Use this formula to make the perfect champagne punch for all your New Year's celebrations

Use this simple recipe equation to build your own personalized punch bowl — there's even a nonalcoholic option

By Ashlie D. Stevens

Food Editor

Published December 29, 2019 5:30PM (EST)

Festive fruit punch served at a holiday party (Getty Images/Steven Krug)
Festive fruit punch served at a holiday party (Getty Images/Steven Krug)

One of the best parts about spending time in the kitchen is realizing that there are certain patterns or structures to dishes that, once you know how to use them, open up the possibility of improvisation. Once you realize that lemon juice, olive oil and garlic pair well together, for example, there are endless marinades, dressings and sauces in your future. 

The same is true for cocktails — especially when you realize that certain flavors cover a multitude of sins. Case in point: ginger beer. Unlike ginger ale, a lightly ginger-flavored and sugary carbonated beverage, ginger beer is brewed and fermented with an unprecedented, well, gingery flavor. It can be a little overpowering if you’re too heavy-handed, but packs an inherent warmth and spice, making it an ideal base for a winter or holiday cocktail. 

It’s also cheap enough that it’s perfect for batched cocktails, which is why I’ve been experimenting with it as a key flavor in a New Year’s punch. Here’s how to build your own personalized punch perfect for a crowd. 

Start with a ginger beer base

So, there’s some simple math to keep in mind for this recipe to work. Whatever else you add, you’re going to want 4 parts ginger beer over ice for every 1 part champagne or sparkling wine (so 4 ounces of ginger beer for every 1 ounce of sparkling wine; 4 cups of ginger beer for every 1 cup of champagne, etc.).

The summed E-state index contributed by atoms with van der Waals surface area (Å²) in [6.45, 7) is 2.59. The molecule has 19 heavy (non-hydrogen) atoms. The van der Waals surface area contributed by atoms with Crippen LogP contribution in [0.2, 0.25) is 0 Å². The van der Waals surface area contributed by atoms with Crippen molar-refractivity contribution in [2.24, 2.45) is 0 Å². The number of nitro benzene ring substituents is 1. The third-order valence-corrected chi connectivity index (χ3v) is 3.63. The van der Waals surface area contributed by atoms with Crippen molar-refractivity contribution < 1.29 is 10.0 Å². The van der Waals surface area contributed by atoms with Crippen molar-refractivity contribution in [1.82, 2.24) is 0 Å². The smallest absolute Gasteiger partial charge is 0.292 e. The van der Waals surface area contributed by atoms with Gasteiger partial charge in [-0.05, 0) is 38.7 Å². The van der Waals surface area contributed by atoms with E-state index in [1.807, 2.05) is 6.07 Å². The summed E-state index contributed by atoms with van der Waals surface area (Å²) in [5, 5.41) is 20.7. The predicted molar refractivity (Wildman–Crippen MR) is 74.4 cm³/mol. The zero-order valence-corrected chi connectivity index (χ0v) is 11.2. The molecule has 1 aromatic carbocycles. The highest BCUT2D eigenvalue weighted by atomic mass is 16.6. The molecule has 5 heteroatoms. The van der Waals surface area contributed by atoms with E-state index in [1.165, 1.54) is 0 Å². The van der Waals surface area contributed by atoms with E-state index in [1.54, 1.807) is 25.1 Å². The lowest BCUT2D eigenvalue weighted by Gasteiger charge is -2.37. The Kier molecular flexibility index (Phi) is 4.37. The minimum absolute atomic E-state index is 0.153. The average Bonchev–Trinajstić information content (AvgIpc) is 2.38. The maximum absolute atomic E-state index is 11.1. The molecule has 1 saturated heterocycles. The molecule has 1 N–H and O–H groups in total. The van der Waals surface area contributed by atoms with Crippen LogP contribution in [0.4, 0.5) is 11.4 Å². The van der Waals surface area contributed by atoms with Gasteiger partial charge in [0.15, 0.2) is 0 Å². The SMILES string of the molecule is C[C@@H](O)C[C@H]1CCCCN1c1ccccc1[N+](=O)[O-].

Reed’s Ginger Beer is a pretty readily available brand all across the country, but feel free to experiment with locally-brewed brands, too, from brands like Austin’s SoCo, Empire Bottling Works or Butchertown Sodas. 

Add a fruit juice

Add two parts fruit juice for color and just enough sweetness. Some of my favorites are orange (for a brunch-y mimosa variation), peach nectar, cranberry, pomegranate and apple — or you can even go with a combination of flavors that adds up to two parts juice. 

Some potential additions

If you want to go sweeter, or add some additional flavor dimensions to your punch, consider a simple syrup. It’s — of course — simple to make: Boil down equal parts sugar (white or brown) and water. You can add any number of different spices to your syrup, but for this cocktail, think about what works well with ginger: cinnamon, rosemary, orange zest, star anise. For a full punchbowl, five to six tablespoons of simple syrup is ideal; just be sure to strain the syrup well before adding. 

Bitterness or acidity is another nice dimension to add — a few drops of Angostura bitters and or a hint of citrus juice will do the trick. 

Top it off with sparkling wine or champagne

This step is pretty self-explanatory: finish the punch bowl with Champagne, Prosecco or any sparkling wine. You can also create a separate non-alcoholic punch bowl by using sparkling grape juice or even a neutral-tasting kombucha. 


Choose garnishes that are simple, seasonal and nod to your ingredients: citrus slices, dried apples, pomegranate seeds, rosemary sprigs. 

Here are some potential pairings to get you started: 

Ginger beer + pomegranate juice + black pepper and rosemary simple syrup + lemon juice + champagne

Ginger beer + peach nectar + brown sugar simple syrup + lemon juice + champagne 

Ginger beer + orange juice + angostura bitters + champagne 


By Ashlie D. Stevens

Ashlie D. Stevens is Salon's food editor. She is also an award-winning radio producer, editor and features writer — with a special emphasis on food, culture and subculture. Her writing has appeared in and on The Atlantic, National Geographic’s “The Plate,” Eater, VICE, Slate, Salon, The Bitter Southerner and Chicago Magazine, while her audio work has appeared on NPR’s All Things Considered and Here & Now, as well as APM’s Marketplace. She is based in Chicago.

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